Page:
The other day, while putting away some graphic fiction in the young adult section, an illustrated version of Macbeth caught my eye. Its cover announced that the play was available in three versions—the original, plain text, or quick text. The one I held was the original and I was intrigued to see that it promised to be the unabridged original play in full color. When I was a boy, (and I’d rather not say how many eons ago that was) the old Classics Illustrated series gave me my first taste of Homer, Virgil, Shakespeare, Dickens, and other greats. They opened up new worlds for me before I heard from anyone that these writers were challenging and hard to grasp. I was just a boy seeking new adventures and willingly paid my fifteen cents (almost a third of my weekly allowance) for the thrill. But however remarkable those texts were, they never delivered the full work. That had to be left for future discovery. Could this new Classical Comics series fulfill that high goal? The answer, at least for Macbeth, is a resounding yes.
The book starts with an illustrated “Dramatis Personae” that helpfully introduces each character’s image. The authors also provide a brief introduction to the play’s action to help the reader understand both the time period and the political turmoil that is the play’s unspoken “back story.” Then, with a flash of lightening, we’re on the heath with the three witches and the play’s opening question, “When shall we three meet again? In thunder, lightning, or in rain?” In that very instant you know you’re in for a treat—Shakespeare’s words married flawlessly to a cinematic flow of brilliant illustrations in vivid color.
One might ask what makes a graphic novel better than watching the play on DVD. I would offer that the reader controls the pace. Didn’t quite catch a line? One can re-read. Didn’t understand the action? One can study the picture. And happily even the meaning of unfamiliar words is often revealed in the illustration’s context.
Each act and scene has a title, making the play’s progress easy to follow. Shakespeare’s use of dramatic technique is handled simply but clearly. When a character is speaking aloud, the lines are in solid bubbles. If a character is speaking only to himself, the bubble is wavy. If a character is thinking, but not speaking aloud, the bubble is curly. If a character is whispering or speaking to another, but not heard by all present, the bubble is dotted. Musical notes in the bubble reveal lines that are meant to be sung. This technique allows for a closer study of the play’s soliloquies. The soliloquy moves frame by frame with various cinematic angles or close-ups. So, instead of just “hearing” a character think, the reader sees clues in the illustration to what the character feels. Thus, a series of frames gradually reveals Macbeth’s growing fear, desperation and submission to evil in the “Is this a dagger?” soliloquy.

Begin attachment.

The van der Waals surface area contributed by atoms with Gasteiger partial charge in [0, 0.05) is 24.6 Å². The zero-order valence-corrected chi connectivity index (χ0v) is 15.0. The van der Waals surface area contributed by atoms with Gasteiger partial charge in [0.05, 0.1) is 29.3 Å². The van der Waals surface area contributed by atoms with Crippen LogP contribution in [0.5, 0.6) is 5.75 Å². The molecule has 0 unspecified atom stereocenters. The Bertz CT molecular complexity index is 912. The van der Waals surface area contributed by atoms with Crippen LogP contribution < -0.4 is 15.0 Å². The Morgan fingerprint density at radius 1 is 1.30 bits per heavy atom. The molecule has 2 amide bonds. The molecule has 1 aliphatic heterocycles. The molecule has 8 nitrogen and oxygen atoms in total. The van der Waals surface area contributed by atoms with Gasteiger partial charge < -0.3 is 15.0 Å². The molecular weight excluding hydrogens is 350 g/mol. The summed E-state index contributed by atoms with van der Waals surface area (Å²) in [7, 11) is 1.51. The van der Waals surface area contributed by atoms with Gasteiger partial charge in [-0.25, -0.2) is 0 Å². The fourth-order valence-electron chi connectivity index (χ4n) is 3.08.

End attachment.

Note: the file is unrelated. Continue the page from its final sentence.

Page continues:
The same is true in all the play’s famous scenes. We see Lady Macbeth’s bloodthirsty ambition, Banquo’s loyal devotion, and the gatekeeper’s drunken description of hell itself. We admire Macbeth’s courage, but fear his growing descent into reckless evil. Later, when his wildest fears begin to be realized, we still hope for his return to the better man he was. This is so poignantly revealed in the way the illustrations portray Macbeth’s “Tomorrow and tomorrow and tomorrow” soliloquy. His trap is set, he knows the doom is of his own making, yet he faces what is to come with all the dignity he can muster.
Macbeth is always a tough play to stage. Over the years I’ve seen four or five sort of satisfying versions. Staged versions often have to leave out something. Director’s insights or points of emphasis might eliminate scenes or important lines. There are two film versions, one directed by Orson Welles and the other by Roman Polanski. Both are very good, but also heavily influenced by the director’s vision. There are several filmed staged versions on DVD. There are excellent recorded versions. Verdi even wrote an operatic version. This slight book might seem humble in such company, but I would have to rank it right up there with the best. It’s true the reader may miss a great actor’s interpretation of a line, but Jon Haward’s illustrations and Nigel Dobbyn’s coloring and lettering help the reader to grasp the character’s core, to see the action, to reveal the motives, and to catch the play’s sweep.
There are many stunningly illustrated passages, but one of my favorites is a scene often left out of staged versions. In it, the witches are scolded by their queen Hecate for revealing so much to Macbeth. In a scene of wild fantasy and demonic maneuvering, they plot a way to draw Macbeth in closer and thus seal his doom. This scene occurs right after Macbeth has seen the ghost of Banquo, the friend he had murdered to seal his hold on the throne. In the final frame of that scene, we see the images of the three witches behind Macbeth leering at his climatic realization that he is “…in blood stepp’d so far, that, should I wade no more, returning were as tedious as go o’er.” That one frame brilliantly ties both scenes together.
In addition to the play’s full text, there are end articles on Shakespeare’s life, the historical background behind the play, and an insightful history of Shakespeare’s version of the events and the political reasons he may have altered key facts. There is also a fascinating article on how the pages of this book were prepared and how the lines were worked into the illustrations. The book illustrates the difference in the three different versions—original text, plain text, and simple text. I must confess, the book made me long to be a teacher again. How wonderful it would be to have a resource like this to introduce young readers to Shakespeare’s glories.
Check the WRL catalog for MacBeth: The Graphic Novel